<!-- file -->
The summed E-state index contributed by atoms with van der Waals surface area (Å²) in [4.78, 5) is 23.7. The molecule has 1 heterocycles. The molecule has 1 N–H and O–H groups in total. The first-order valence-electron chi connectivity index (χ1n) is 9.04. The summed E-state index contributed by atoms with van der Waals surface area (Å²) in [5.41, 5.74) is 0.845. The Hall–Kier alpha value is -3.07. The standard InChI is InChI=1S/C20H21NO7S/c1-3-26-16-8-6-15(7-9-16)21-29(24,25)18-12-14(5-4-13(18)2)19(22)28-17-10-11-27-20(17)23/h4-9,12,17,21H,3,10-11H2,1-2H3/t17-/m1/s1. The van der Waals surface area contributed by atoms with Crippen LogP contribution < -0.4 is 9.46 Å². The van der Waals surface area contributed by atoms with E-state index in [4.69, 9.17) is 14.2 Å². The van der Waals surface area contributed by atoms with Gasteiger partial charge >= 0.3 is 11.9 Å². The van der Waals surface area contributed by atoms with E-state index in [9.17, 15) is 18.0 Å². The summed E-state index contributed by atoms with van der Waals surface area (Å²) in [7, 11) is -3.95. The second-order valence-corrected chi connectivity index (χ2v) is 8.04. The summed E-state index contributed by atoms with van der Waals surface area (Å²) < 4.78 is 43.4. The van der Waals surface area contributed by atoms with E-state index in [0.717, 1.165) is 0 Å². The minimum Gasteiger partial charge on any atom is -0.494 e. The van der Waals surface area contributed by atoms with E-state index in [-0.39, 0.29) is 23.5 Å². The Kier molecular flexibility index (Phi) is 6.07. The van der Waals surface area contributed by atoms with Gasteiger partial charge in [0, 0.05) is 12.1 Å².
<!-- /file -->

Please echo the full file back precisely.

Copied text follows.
The summed E-state index contributed by atoms with van der Waals surface area (Å²) in [4.78, 5) is 23.7. The molecule has 1 heterocycles. The molecule has 1 N–H and O–H groups in total. The first-order valence-electron chi connectivity index (χ1n) is 9.04. The summed E-state index contributed by atoms with van der Waals surface area (Å²) in [5.41, 5.74) is 0.845. The Hall–Kier alpha value is -3.07. The standard InChI is InChI=1S/C20H21NO7S/c1-3-26-16-8-6-15(7-9-16)21-29(24,25)18-12-14(5-4-13(18)2)19(22)28-17-10-11-27-20(17)23/h4-9,12,17,21H,3,10-11H2,1-2H3/t17-/m1/s1. The van der Waals surface area contributed by atoms with Crippen LogP contribution < -0.4 is 9.46 Å². The van der Waals surface area contributed by atoms with E-state index in [4.69, 9.17) is 14.2 Å². The van der Waals surface area contributed by atoms with Gasteiger partial charge >= 0.3 is 11.9 Å². The van der Waals surface area contributed by atoms with E-state index in [9.17, 15) is 18.0 Å². The summed E-state index contributed by atoms with van der Waals surface area (Å²) in [7, 11) is -3.95. The second-order valence-corrected chi connectivity index (χ2v) is 8.04. The summed E-state index contributed by atoms with van der Waals surface area (Å²) < 4.78 is 43.4. The van der Waals surface area contributed by atoms with E-state index in [0.717, 1.165) is 0 Å². The minimum Gasteiger partial charge on any atom is -0.494 e. The van der Waals surface area contributed by atoms with E-state index in [-0.39, 0.29) is 23.5 Å². The Kier molecular flexibility index (Phi) is 6.07. The van der Waals surface area contributed by atoms with Gasteiger partial charge in [0, 0.05) is 12.1 Å².